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Employees work behind the coffee bar at OCA Mocha, a new community space and coffee shop in Arbutus in a site leased from the University of Maryland, Baltimore County.
Employees work behind the coffee bar at OCA Mocha, a new community space and coffee shop in Arbutus in a site leased from the University of Maryland, Baltimore County. (Cody Boteler/Cody Boteler)

It’s opening day and the cafe is already buzzing. A pair of students walk in, past artwork hung on the wall and order at the coffee counter. Moments later, they’re sitting and chatting in a booth, while two officers from the University of Maryland, Baltimore County, police department are placing their orders at the counter.

In another booth, a man with a cup of coffee is typing away on his laptop. Music is playing over some speakers, and an empty stage, lit almost entirely from sun beams pouring in through the window, could tempt any performer to jump up and sing.

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OCA Mocha, a coffee shop, cafe and community space on East Drive in the heart of Arbutus opened its doors to the public Monday. The opening comes after about a year of fits and starts, attributed to construction delays and other factors.

Deep Patel, a co-owner of the coffee shop, said business has been good.

“We weren’t, like, hit with 100,000 people at once,” Patel said. “There have been waves, but they’ve not been unmanageable.”

The coffee shop and community space was born out of a classroom at UMBC, focused on entrepreneurship and tightening the bond between the university and the nearby Arbutus community.

And just because it’s a university project doesn’t mean that it’s only open for students. Anyone is welcome to patronize OCA Mocha and make use of its meeting space.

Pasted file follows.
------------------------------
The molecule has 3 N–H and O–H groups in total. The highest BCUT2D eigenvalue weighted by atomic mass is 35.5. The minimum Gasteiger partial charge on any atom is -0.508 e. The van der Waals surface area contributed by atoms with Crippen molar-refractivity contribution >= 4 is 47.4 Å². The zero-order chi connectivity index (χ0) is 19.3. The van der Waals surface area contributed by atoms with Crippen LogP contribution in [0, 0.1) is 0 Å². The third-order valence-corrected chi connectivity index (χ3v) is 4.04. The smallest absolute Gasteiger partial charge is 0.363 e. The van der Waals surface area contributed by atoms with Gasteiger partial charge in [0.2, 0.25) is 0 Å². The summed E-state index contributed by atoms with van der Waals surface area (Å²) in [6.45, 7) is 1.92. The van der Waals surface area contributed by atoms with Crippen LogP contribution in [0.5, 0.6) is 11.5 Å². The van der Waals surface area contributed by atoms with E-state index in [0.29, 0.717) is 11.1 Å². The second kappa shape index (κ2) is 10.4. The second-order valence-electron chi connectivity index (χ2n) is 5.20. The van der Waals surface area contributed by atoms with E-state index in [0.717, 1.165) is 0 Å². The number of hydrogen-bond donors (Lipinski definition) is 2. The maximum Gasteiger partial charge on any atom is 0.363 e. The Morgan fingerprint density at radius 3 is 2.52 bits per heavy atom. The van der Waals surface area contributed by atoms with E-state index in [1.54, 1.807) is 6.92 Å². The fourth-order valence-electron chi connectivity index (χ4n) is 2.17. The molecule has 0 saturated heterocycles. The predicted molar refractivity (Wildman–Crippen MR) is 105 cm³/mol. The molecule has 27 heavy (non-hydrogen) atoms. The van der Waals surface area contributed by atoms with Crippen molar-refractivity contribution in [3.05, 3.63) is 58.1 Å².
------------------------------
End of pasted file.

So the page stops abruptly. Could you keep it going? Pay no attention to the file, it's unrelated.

The space is open from 6 a.m to 10 p.m. on weekdays, 8 a.m. to 10 p.m. Saturdays, and 8 a.m. to 3 p.m. Sundays, according to its website.

A food menu, which will be provided by Performance Food Group, is still being developed and tested, said Patel.

The coffee, though, is roasting and flowing. The beans are sourced through Chesapeake Bay Roasting Company, a Crofton-based business that Patel said he especially liked because of the company’s values around sustainability.

Patel graduated from the University of Maryland, Baltimore County, earlier this year, and said it’s been about 2½ years of work to get OCA Mocha open since it was initially conceptualized in a classroom. The coffee shop, owned by OCA Mocha LLC, a company that Patel owns with his father and another investor, will operate the coffee shop, while the university maintains space in the back for offices and community meeting spaces.

The university is leasing the space in the building, at 5410 East Drive in Arbutus, on a five-year lease from the building’s owner, and is sub-leasing the coffee shop space to OCA Mocha LLC, said Marie Lilly, a spokeswoman for UMBC.

Lilly said she could not disclose the terms of the leases because they are dealing with two private entities. She said the university, which funded the construction work necessary for OCA Mocha to open, spent about $200,000 on that labor.

That money included about $75,000 from the Student Government Association’s funds. And, Lilly said, costs were kept low because of a “tremendous amount of donations” and flexible contractors who “were generous in their rates.”

Other funding for the project came from Patel’s family. They’ve so far invested about $100,000 into the business, and expect to invest about another $50,000 to pay for labor, supplies and other costs related to the actual operation of the coffee shop.

Right now, Patel said, he’s hired seven employees and two managers. He’s “always hiring,” students and other community members.

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